Aristotle | Internet Encyclopedia of Philosophy

But this difficulty, Aristotle held, need not be fatal to the achievement of virtue.

Aristotle: Politics | Internet Encyclopedia of Philosophy

While in the later tradition the use of metaphors has been seen as a matter of mere decoration, which has to delight the hearer, Aristotlestresses the cognitive function of metaphors. Metaphors, he says, bring about learning (Rhet. III.10, 1410b14f.). In order to understand a metaphor, the hearer has to find something common between the metaphor and the thing the metaphor refers to. For example, if someone calls the old age “stubble”, we have to find a common genus to which old age and stubble belong; we do notgrasp the very sense of the metaphor until we find that both, old ageand stubble, have lost their bloom. Thus, a metaphor not only refers to a thing, but simultaneously describes the thing in a certain respect. This is why Aristotle says that the metaphor brings about learning: as soon as we understand why someone uses the metaphor “stubble” to refer to old age, we have learned at least one characteristic of old age.

The three Christian or Theological virtues -- faith, hope, and charity -- were given by St.

Aristotle (Stanford Encyclopedia of Philosophy)

How is it possible for the orator to bring the audience to a certain emotion? Aristotle's technique essentially rests on the knowledge of the definition of every significant emotion. Let, for example, anger be defined as “desire, accompanied with pain, for conspicuous revenge for a conspicuous slight that was directed against oneself orthose near to one, when such a slight is undeserved.” (Rhet. II.2 1378a31–33). According to such a definition, someone who believes that he has suffered a slight from a person who is not entitled to do so, etc., will become angry. If we take such a definition for granted, it is possible to deduce circumstances in which a person will most probably be angry; for example, we can deduce (i) in what state of mind people are angry and (ii) against whom they are angry and (iii) for what sorts of reason. Aristotle deduces these three factors for several emotions in the chapters II.2–11. With this equipment, the orator will be able, for example, to highlight such characteristics of a case as are likely toprovoke anger in the audience. In comparison with the tricks of former rhetoricians, this method of arousing emotions has a striking advantage: The orator who wants to arouse emotions must not even speak outside the subject; it is sufficient to detect aspects of a given subject that are causally connected with the intended emotion.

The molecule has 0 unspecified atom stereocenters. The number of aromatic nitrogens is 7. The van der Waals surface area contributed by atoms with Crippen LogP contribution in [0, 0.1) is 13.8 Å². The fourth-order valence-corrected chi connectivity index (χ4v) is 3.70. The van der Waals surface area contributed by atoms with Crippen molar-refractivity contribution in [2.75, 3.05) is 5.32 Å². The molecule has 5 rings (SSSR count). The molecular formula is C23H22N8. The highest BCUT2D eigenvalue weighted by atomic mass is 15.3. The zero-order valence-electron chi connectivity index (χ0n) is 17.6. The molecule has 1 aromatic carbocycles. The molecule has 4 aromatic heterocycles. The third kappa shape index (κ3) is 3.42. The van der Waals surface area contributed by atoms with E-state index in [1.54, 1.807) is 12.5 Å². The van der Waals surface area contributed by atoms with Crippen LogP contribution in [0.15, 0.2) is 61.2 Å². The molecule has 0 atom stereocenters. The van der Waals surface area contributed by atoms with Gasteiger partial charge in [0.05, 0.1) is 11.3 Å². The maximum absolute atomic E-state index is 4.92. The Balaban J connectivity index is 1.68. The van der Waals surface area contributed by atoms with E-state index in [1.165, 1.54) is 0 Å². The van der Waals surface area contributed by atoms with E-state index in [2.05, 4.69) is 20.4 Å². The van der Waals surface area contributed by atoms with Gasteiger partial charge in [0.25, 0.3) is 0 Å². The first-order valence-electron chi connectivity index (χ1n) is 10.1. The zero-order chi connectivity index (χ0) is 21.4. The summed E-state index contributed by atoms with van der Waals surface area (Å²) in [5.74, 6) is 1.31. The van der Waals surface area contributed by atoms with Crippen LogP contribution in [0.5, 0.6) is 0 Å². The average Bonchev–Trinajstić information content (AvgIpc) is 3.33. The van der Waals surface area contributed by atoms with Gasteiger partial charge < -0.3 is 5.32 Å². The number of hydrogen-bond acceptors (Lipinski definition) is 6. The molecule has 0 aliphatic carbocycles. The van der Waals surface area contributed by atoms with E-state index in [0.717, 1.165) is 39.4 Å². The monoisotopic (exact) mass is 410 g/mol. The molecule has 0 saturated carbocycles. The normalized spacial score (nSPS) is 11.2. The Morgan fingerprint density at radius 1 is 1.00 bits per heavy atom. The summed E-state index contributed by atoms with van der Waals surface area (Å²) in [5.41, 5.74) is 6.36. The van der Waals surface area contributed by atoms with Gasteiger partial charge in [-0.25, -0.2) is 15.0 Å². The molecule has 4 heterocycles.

There is an old expression, the "three obediences and the four virtues" for women, .